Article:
A salary has important benefits for any remuneration strategy.
A salary is a payment made by a company to its employees, as compensation for their time. Salaries paid are subject to income tax and National Insurance Contributions (NICs), which are deducted from salaries and paid to HMRC via a Pay As You Earn (PAYE) scheme.
Employees pay income tax at their marginal rates of tax (after deducting their personal allowance) and NICs on salaries over the Primary Threshold. If an employee is paid a salary over the Lower Earnings Limit then the tax year is a qualifying year for the state pension.
The employer also pays NICs on the gross salary paid to the employee over the Secondary Threshold.
Although the tax rates on salaries are higher than those on dividends, salaries have important benefits for any remuneration strategy for an owner-managed business:
- Salaries count as earnings, unlike dividends, therefore can affect the maximum pension contributions that a taxpayer can make in a year.
- Companies receive a tax deduction for the gross salary and Employer’s NICs paid, but not for dividends. Depending on other income, owner-managers can therefore take a salary, saving corporation tax, whilst paying no income tax or NICs, saving tax compared to a dividend-only strategy.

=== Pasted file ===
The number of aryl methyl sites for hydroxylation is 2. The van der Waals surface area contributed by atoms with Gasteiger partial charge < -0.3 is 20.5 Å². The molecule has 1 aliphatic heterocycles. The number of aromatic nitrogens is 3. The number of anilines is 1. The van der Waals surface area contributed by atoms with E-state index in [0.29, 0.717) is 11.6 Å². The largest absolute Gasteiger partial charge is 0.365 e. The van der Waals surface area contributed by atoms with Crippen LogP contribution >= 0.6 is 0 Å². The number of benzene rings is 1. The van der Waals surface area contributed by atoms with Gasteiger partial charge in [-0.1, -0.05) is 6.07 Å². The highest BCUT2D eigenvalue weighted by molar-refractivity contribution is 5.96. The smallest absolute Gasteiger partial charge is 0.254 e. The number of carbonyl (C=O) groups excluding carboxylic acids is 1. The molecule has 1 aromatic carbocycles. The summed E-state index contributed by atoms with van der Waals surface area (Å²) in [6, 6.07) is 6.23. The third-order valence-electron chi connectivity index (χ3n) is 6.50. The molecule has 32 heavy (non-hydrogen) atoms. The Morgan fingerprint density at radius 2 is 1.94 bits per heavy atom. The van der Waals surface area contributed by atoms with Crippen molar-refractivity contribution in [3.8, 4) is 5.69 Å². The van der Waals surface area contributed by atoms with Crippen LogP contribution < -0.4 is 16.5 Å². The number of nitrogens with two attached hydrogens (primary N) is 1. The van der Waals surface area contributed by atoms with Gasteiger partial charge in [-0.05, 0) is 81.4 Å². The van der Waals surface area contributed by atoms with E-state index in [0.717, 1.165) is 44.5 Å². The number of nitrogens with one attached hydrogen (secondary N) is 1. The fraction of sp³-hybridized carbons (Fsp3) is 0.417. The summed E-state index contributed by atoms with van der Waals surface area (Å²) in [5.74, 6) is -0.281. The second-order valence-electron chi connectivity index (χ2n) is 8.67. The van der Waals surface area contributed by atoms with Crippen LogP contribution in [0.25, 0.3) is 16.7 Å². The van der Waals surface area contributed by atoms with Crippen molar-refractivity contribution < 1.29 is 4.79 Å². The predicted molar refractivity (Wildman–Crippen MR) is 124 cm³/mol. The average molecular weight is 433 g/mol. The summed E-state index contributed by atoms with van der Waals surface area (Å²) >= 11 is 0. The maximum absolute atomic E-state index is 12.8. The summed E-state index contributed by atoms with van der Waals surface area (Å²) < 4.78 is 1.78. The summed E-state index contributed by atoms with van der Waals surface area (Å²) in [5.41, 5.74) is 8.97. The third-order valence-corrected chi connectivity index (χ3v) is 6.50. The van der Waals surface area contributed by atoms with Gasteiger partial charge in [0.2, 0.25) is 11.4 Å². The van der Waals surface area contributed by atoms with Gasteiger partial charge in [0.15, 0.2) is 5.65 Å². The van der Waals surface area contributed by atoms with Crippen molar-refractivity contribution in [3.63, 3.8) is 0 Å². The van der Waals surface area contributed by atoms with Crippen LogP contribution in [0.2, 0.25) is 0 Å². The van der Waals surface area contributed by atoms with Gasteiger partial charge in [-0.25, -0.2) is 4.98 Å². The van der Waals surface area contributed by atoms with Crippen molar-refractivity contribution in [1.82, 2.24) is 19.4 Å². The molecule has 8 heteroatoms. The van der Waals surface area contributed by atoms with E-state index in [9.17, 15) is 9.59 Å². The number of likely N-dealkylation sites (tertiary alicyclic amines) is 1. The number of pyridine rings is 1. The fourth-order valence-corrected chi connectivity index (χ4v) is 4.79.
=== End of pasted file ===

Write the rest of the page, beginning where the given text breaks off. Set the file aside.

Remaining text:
- Salaries can be paid when a company does not have distributable profits, whereas dividends cannot.
It should also be noted that directors, whilst still being classed as employees, can often be treated separately due to their status and involvement with management of the company. Where the director is an “office-holder” and there is no written contract of employment (as is often the case with Owner-Managers) then there is no requirement to meet National Minimum Wage (NMW) regulations for tax purposes (however this is still required for Tax Credits purposes).